Top News

Partnership aimed to stop sex work stigma ends due to lack of police engagement, women's group says

Staff members of the St. John's Status of Women's Council and Safe Harbour Outreach project pose with red umbrellas, a sign of solidarity with those in the sex industry.
Staff members of the St. John's Status of Women Council and Safe Harbour Outreach project pose with red umbrellas, a sign of solidarity with those in the sex industry. - Contributed
ST. JOHN'S, N.L. —

A partnership intended to improve relations between sex workers and police officers has come to an end after advocates say relations have gotten worse, not better.

The SHOP Liaison Officer Partnership was started in 2014 after the Safe Harbour Outreach Project (SHOP) approached the Royal Newfoundland Constabulary (RNC) hoping to improve communication, end stigma, and educate police officers in how to help people working in the sex industry.

“Since 2014, we have consistently heard sex workers and survivors in our community tell us that they continue to experience judgment, stigma and a lack of safety in their interactions with the RNC and that they need things to change,” reads a news release issued Monday by the St. John’s Status of Women Council.

Laura Winters, executive director of the St. John’s Status of Women Council, says the partnership was intended to improve relationships between the police and sex workers. She says that intention hasn’t been met.

“It hasn’t resulted in improved conditions for the people SHOP serves. So at this point we thought let's redirect our efforts towards supporting people in the sex industry — which is what SHOP does — and stop putting that effort into this relationship that really is not having fruitful outcomes for us,” said Winters.

Winters says it’s not about bad apples, it’s about the entire ecosystem within the police force.

“This issue is not at all about individual officers. It’s about a need for structural and cultural change at the RNC. A lot of the effort we put forward was in requesting meetings, requesting to offer training, creating opportunities for collaboration that went (without response).”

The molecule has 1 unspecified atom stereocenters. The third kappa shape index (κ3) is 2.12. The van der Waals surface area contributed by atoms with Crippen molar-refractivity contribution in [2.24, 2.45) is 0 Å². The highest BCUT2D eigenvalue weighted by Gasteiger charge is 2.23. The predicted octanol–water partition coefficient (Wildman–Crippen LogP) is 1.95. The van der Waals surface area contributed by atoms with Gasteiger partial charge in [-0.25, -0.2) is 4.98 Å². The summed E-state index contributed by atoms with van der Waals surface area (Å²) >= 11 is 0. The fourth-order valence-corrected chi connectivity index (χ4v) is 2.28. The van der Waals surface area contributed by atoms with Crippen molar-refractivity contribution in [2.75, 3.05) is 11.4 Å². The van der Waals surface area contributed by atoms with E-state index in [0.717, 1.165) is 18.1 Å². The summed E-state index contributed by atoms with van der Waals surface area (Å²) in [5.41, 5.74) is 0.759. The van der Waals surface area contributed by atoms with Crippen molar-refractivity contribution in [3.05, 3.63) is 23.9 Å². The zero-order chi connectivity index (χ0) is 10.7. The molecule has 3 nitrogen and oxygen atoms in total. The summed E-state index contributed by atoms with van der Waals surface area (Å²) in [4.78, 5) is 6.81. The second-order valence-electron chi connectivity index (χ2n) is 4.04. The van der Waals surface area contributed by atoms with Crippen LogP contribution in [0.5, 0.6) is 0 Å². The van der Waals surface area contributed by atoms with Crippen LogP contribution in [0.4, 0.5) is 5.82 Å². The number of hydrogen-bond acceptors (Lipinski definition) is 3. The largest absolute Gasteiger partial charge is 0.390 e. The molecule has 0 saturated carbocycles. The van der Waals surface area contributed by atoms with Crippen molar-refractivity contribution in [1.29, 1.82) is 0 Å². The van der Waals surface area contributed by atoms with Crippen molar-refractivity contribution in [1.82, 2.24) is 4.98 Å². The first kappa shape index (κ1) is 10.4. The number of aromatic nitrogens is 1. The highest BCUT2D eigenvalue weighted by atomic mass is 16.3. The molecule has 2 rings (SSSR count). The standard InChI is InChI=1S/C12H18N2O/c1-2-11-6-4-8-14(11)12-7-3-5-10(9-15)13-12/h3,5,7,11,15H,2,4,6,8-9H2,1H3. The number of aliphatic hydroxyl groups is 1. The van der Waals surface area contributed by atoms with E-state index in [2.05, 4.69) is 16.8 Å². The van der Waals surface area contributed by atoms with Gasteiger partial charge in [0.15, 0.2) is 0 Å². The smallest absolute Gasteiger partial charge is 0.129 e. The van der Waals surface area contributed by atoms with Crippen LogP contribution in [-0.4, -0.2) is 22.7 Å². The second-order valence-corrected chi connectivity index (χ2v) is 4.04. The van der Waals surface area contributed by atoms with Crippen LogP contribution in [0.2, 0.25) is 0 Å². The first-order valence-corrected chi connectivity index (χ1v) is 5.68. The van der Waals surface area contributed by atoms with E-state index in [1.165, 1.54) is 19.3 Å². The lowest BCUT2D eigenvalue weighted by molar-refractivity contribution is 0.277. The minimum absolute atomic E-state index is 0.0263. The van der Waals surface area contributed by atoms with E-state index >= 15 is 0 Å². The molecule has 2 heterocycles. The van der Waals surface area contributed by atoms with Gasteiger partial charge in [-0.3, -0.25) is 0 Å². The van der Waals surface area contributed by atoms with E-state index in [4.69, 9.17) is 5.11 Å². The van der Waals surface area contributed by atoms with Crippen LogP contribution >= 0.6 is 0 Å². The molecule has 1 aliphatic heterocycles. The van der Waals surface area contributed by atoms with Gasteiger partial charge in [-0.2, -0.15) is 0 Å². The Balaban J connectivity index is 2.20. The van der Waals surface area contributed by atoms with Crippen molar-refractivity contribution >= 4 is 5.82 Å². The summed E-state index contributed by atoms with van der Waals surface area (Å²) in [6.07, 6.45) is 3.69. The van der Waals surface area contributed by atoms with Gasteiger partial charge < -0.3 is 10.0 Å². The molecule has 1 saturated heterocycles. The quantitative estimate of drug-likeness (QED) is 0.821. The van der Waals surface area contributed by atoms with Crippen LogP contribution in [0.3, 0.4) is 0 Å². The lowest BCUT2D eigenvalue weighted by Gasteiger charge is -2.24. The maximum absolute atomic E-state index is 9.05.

RNC Chief Joe Boland declined an interview, but issued a statement in response to the broken relationship.

“The RNC is entirely committed to protecting vulnerable people, and will continue our work with community partners to identify best practices. Our dedicated officers work hard every day to build relationships and break down barriers related to complex issues in our communities,” reads the statement.

“The RNC will remain focused on providing a service which maintains the public trust and confidence that is crucial to promoting safe and healthy communities.”

Winters says law enforcement is meant to uphold the laws of the day, yet laws against sex work only lead to disproportionate arrest and incarceration for sex workers, Indigenous, Black and people of colour, the 2SLGBTQI community, those struggling with mental-health issues, people living in poverty, and survivors of gender-based violence.

Winters says as long as sex work remains criminalized, the issues facing some of the most vulnerable members of society will persist.

“Stigma around sex work is a huge issue. Sex workers are, I would argue, the most stigmatized group in society. That stigma runs through many systems, but it's so very prevalent with policing because of the criminalized nature of sex work,” said Winters.

“We feel that as long as sex work is criminalized that SHOP and the RNC are fundamentally at odds with regard to how to support women and people in the sex industry. We do so from a harm-reduction, human rights-based approach. We need to see a shift from the RNC in that regard."

Did this story inform or enhance your perspective on this subject?
1 being least likely, and 10 being most likely

Recent Stories